In 1997, Maha took the initiative to start gathering all the family pictures in order to consolidate the collection and start organizing it. She classified them into time periods and labeled each package thoroughly. Clearly, the loss of her parents’ family photos had made her aware of the importance of safeguarding all the images that were created later on. "We'd always hear stories and anecdotes from our parents' early years of marriage, but never reached out for a picture to show. Something was missing in the family history.”
Later, in 2009, Maha started the strenuous process of scanning every picture. When looking at the timeline she tells us, there is clearly a huge gap between 1960 and 1975 and it is impossible to fill. "I look at my parents' photos and I try to understand: who were these people? You wonder what they were thinking about when they had those pictures taken. You try to catch a glimpse of yourself in them because you’re about the same age they were in those photos.
“I remember my mother well from 1976 and onward and a lot of the pictures I have of her are photos I’d taken of her while growing up. But I keep asking myself how did she get to become who she was? What was she like when she was younger, still a newlywed and a young mother?"
We pause for a moment while Maha emotionally remembers her mother and their shared memories.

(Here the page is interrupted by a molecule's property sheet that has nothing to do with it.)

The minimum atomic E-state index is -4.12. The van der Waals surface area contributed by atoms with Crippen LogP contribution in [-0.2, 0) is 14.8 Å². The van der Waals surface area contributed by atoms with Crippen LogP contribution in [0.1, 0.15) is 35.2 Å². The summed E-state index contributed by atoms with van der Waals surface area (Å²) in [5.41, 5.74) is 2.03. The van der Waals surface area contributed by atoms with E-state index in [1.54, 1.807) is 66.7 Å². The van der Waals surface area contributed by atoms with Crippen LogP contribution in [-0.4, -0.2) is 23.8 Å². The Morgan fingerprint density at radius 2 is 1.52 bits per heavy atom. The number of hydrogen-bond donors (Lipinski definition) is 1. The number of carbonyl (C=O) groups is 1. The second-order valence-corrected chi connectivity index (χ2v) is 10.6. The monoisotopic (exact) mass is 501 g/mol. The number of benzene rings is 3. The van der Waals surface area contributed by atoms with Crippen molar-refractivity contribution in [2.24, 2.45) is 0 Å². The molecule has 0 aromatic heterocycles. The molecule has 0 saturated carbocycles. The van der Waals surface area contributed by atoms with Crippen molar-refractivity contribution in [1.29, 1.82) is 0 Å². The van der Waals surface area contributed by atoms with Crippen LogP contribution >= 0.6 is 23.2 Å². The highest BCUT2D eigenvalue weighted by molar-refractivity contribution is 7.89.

Memories are tricky. When history escapes us, only fragments remain: words and images. But what do we do when there is no tangible proof, no pictures to show? As we grow older, we look back at our lives and our parents’ lives and we wonder if our parents went through the same things we are going through when they were our age. Sometimes looking at pictures of them during that period can help us create the answers, but when those photos don’t exist, we could be at a loss somehow.
One day a friend of Maha’s tagged her in a picture on Facebook. It was a photo of her mum and a friend of hers taken in the 1960s which an antique shop in Beirut had posted on their Facebook Page. Apparently the antique shop had received a box of old photos from an undisclosed source. Maha, for the first time, caught a glimpse of her mother from that period of time.
“I, personally, get really attached to photos. For my father, the biggest loss he suffered from the war, besides the house, was his books. But for my mother and me, it was the photos.”
Today, Maha knows that her photos are properly archived; she’s started the scanning process and has multiple backups of her current digital photos. But she still wonders, if war were to break out tomorrow, will photos be the first thing she saves?
When disaster strikes at home, our survival instincts prevail. We know we have to leave, so we pack up a few things: money, jewelry, passports, perhaps a couple of valuable items. We don’t think about photos yet when the storm is over we realize we’ve lost the most valuable possession we had; one that holds our memories, our stories, and our family history.
Lebanon’s civil war might be long gone, but if history taught us anything, a disaster is never too far from us. Take action today and let forget-me-not help you safeguard your photo collections.
*Thank you to Bastille for inspiring us the title of this Blog Post. Listen to their song “Things we lost in the fire”